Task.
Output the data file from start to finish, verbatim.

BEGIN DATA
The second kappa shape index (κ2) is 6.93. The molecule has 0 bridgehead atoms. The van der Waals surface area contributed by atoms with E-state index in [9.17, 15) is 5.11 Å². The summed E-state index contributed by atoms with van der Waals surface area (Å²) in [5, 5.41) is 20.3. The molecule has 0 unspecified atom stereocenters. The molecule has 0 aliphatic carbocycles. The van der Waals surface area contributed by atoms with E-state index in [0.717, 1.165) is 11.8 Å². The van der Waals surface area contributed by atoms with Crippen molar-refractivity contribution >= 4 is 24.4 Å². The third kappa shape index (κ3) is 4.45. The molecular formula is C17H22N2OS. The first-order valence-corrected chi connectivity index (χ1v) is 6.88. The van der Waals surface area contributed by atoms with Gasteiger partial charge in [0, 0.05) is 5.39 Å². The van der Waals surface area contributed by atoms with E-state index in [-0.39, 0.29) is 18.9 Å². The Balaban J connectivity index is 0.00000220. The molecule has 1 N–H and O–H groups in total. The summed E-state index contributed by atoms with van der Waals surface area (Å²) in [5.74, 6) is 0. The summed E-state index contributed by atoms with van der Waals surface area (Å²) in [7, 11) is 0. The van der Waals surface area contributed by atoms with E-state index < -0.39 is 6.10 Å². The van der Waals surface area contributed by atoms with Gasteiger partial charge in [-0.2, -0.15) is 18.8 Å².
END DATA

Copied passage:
The second kappa shape index (κ2) is 6.93. The molecule has 0 bridgehead atoms. The van der Waals surface area contributed by atoms with E-state index in [9.17, 15) is 5.11 Å². The summed E-state index contributed by atoms with van der Waals surface area (Å²) in [5, 5.41) is 20.3. The molecule has 0 unspecified atom stereocenters. The molecule has 0 aliphatic carbocycles. The van der Waals surface area contributed by atoms with E-state index in [0.717, 1.165) is 11.8 Å². The van der Waals surface area contributed by atoms with Crippen molar-refractivity contribution >= 4 is 24.4 Å². The third kappa shape index (κ3) is 4.45. The molecular formula is C17H22N2OS. The first-order valence-corrected chi connectivity index (χ1v) is 6.88. The van der Waals surface area contributed by atoms with Gasteiger partial charge in [0, 0.05) is 5.39 Å². The van der Waals surface area contributed by atoms with E-state index in [-0.39, 0.29) is 18.9 Å². The Balaban J connectivity index is 0.00000220. The molecule has 1 N–H and O–H groups in total. The summed E-state index contributed by atoms with van der Waals surface area (Å²) in [5.74, 6) is 0. The summed E-state index contributed by atoms with van der Waals surface area (Å²) in [7, 11) is 0. The van der Waals surface area contributed by atoms with E-state index < -0.39 is 6.10 Å². The van der Waals surface area contributed by atoms with Gasteiger partial charge in [-0.2, -0.15) is 18.8 Å².